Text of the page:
Director Michael Michetti’s choice to have the actors deliver their lines in a somewhat tongue-in-cheek tone gave the performance a current feel. At first, the modernization was somewhat off-putting, but I was able to adapt. The modern performances of the actors, still arrayed in period costumes and using props of Shaw’s time, were more accessible and recognizable to a 21st-century audience. They were not just bumbling around like characters in a period piece; instead, they came across as real people with real and relatable struggles. In reading the play itself, it seems that Shaw’s work actually speaks to just such a directorial choice. The openness in his dialogue, in which characters blatantly state their hopes, worries, and true intentions, as well as some lack of distinction in different character’s speaking patterns, seems to suggest that his characters were not meant to be flowery, outrageous representations of characters and a time, such as 18th Century playwright William Congreve might have created. It seems that Shaw wanted future generations to take his work and reinterpret it for their time, not paying heed to the original period, as much as to the themes he was expressing.
I have seen tone-modernization used several times in older works, most often in productions of Shakespeare, and although it is perhaps not a historically accurate way of interpreting the playwright’s work, it is a very effective way to engage audiences in a version of the English language and the themes within that is not necessarily familiar to them. In this, too, it seems that Shaw’s fingerprints are visible; he wrote plays about the common people; it is probable that he would have wanted the common people to enjoy them.
Although I found Michetti’s approach generally effective, I did feel the over-amplification of Shaw’s very British humor was not in line with the tone of the play. The second act has a scene with Vivie and Frank Gardner, flirting with each other in a way that can only be described as “exceedingly British”. The two actors brought so much of that manic British wit, an excessive “Oscar Wilde-ness”, to the table that when the scene suddenly became dramatic, and composer Zarah Mahler’s dark, piano-driven song began to play, my connection with the characters was temporarily broken; it was just plain jarring.
Despite this disjunction, the rest of the production seemed to be generally in line with the overall simplicity Michetti rendered, including the elemental set design using just a few props such as several plain chairs and a wheelbarrow of dusty books. Although the set sometimes felt a bit fragmentary, for example, the single lawn chair in the opening scene which lent a feeling of plain clumsiness to the stage, the set design spoke to the modern retelling, providing not so much a focus on grandiloquent decoration or spectacle, but on the themes Shaw was trying to get across to his audience. The part of the set that really exemplified the play was the simple hanging tapestry strung against the back of the stage. Made of pink plastic flowers glued onto wood, the tapestry was used in the openings scenes of the play when we first meet the two main characters, Vivie and Kitty Warren. Although the tapestry was certainly representative of the peaceful countryside in which the first act takes place, its elegant, rather feminine quality spoke to me of the two women who lead the play and their relationships with one another; in many ways it seemed to inform the audience right off the bat that this was a play about women.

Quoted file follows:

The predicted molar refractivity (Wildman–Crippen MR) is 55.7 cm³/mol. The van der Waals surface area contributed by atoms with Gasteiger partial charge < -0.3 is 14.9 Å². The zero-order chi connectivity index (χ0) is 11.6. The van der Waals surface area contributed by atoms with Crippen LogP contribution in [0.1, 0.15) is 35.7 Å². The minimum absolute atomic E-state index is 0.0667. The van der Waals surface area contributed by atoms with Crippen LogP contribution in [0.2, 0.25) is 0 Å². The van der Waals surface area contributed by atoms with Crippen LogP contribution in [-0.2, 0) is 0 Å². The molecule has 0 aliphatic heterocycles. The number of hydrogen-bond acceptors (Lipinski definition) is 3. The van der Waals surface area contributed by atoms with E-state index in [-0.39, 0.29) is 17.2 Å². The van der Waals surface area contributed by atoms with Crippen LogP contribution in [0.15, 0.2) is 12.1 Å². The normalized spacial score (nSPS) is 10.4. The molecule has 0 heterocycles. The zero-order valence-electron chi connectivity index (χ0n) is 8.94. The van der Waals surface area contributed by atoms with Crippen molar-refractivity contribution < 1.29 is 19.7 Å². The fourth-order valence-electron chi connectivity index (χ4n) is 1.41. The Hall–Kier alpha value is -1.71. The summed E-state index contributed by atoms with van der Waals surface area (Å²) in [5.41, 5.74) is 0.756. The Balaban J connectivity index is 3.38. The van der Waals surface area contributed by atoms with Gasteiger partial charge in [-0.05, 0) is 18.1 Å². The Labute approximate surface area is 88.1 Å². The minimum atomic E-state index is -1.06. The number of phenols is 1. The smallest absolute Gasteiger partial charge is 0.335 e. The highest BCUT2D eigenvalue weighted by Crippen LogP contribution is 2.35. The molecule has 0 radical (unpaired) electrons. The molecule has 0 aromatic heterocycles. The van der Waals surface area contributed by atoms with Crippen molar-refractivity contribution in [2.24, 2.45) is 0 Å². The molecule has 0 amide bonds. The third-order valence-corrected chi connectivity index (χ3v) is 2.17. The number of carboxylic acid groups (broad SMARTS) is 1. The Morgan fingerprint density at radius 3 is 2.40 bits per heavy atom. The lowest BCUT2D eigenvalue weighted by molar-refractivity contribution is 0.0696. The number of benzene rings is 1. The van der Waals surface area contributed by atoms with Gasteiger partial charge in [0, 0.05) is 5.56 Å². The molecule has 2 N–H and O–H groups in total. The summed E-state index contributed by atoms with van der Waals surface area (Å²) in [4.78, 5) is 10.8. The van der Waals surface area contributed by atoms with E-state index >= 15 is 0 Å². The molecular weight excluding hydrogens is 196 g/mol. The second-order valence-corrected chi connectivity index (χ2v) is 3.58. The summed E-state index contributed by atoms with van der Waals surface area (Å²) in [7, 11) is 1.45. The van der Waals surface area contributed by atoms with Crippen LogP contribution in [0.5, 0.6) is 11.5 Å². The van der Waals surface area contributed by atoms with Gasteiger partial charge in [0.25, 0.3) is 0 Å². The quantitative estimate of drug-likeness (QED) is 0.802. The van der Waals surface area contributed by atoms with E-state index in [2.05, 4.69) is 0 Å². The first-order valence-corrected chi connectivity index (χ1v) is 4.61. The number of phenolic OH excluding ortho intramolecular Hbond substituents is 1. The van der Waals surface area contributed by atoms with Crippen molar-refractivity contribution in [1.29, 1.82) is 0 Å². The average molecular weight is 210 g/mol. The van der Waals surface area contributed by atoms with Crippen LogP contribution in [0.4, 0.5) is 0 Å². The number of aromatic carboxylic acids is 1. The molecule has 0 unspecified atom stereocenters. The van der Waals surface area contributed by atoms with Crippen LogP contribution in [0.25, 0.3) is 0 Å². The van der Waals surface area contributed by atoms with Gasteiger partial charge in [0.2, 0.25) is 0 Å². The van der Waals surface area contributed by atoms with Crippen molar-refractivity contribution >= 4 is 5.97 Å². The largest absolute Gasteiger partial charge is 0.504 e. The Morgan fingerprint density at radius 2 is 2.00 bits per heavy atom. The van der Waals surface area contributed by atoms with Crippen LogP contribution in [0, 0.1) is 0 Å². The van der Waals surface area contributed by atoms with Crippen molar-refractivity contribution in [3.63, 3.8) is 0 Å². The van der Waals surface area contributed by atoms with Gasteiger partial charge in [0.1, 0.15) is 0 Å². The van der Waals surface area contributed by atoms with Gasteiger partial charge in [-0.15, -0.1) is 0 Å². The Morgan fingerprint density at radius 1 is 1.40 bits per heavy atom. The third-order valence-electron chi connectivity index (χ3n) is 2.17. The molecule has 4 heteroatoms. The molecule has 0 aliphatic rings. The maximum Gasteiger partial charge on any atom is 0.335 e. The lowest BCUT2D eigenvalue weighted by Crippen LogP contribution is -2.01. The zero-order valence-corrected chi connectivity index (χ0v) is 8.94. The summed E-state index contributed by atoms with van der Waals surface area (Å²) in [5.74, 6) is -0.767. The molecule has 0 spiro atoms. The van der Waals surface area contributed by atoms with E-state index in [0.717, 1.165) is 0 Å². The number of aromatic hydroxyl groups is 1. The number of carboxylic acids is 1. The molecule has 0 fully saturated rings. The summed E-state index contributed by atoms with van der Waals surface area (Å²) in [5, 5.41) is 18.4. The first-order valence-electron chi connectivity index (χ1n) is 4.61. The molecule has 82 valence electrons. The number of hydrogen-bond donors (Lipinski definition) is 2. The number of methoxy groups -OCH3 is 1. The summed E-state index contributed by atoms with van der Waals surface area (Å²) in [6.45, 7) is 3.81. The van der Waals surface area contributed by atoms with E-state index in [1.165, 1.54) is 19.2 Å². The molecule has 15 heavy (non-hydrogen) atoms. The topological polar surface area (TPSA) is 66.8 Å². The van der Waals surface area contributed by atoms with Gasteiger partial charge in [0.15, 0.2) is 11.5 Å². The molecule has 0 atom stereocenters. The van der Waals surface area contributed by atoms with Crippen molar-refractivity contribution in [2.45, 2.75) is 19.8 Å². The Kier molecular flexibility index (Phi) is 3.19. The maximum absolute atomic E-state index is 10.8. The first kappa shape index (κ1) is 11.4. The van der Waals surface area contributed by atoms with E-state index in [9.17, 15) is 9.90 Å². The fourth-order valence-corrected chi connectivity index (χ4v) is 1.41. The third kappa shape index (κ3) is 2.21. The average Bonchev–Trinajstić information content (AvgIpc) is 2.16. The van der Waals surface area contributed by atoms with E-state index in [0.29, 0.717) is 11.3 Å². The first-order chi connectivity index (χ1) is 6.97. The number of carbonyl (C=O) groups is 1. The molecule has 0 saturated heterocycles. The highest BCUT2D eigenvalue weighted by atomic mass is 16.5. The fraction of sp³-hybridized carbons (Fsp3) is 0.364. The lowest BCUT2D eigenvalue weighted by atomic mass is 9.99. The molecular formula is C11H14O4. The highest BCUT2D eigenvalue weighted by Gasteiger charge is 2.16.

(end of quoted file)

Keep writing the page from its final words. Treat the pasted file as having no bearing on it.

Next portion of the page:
The tapestry wasn’t the only aspect that spoke to this theme. The addition of music composed by contemporary female singer-songwriter Zarah Mahler added a modern and decidedly female outlook on the play. The songs had heavy use of piano and strings, as well as melodies and arrangements akin to ground-breaking female songwriters including Tori Amos, Kate Bush, and Fiona Apple, all known for often writing music centering around the female experience. Mahler’s lyrics, delivered in a very contemporary voice, speak of the relationship between the mother and daughter, and of the struggle of being a woman.
Perhaps this is the theme that was most embraced by A Noise Within in creating their production; to reflect on another generation and its struggles, while making its stories accessible and current is vital; changes have been made but progress comes damn slow. It was empowering to see these women’s stories portrayed on stage, but it also made me reflect on the frustration and struggles that women face to this day. This hundred-year-old play speaks of issues that are, unfortunately, still alive; we have a long way to go. And although Mrs. Warren’s Profession is definitely about women, the ideas of human struggle, the search for fairness and justice can speak to all people.
Overall, I feel that A Noise Within and the cast of Mrs. Warren’s Profession succeeded in interpreting Shaw’s words in a way both faithful to the original play and accessible and relevant to our current generation, a generation who, like Vivie Warren, will shape a future for generations to come.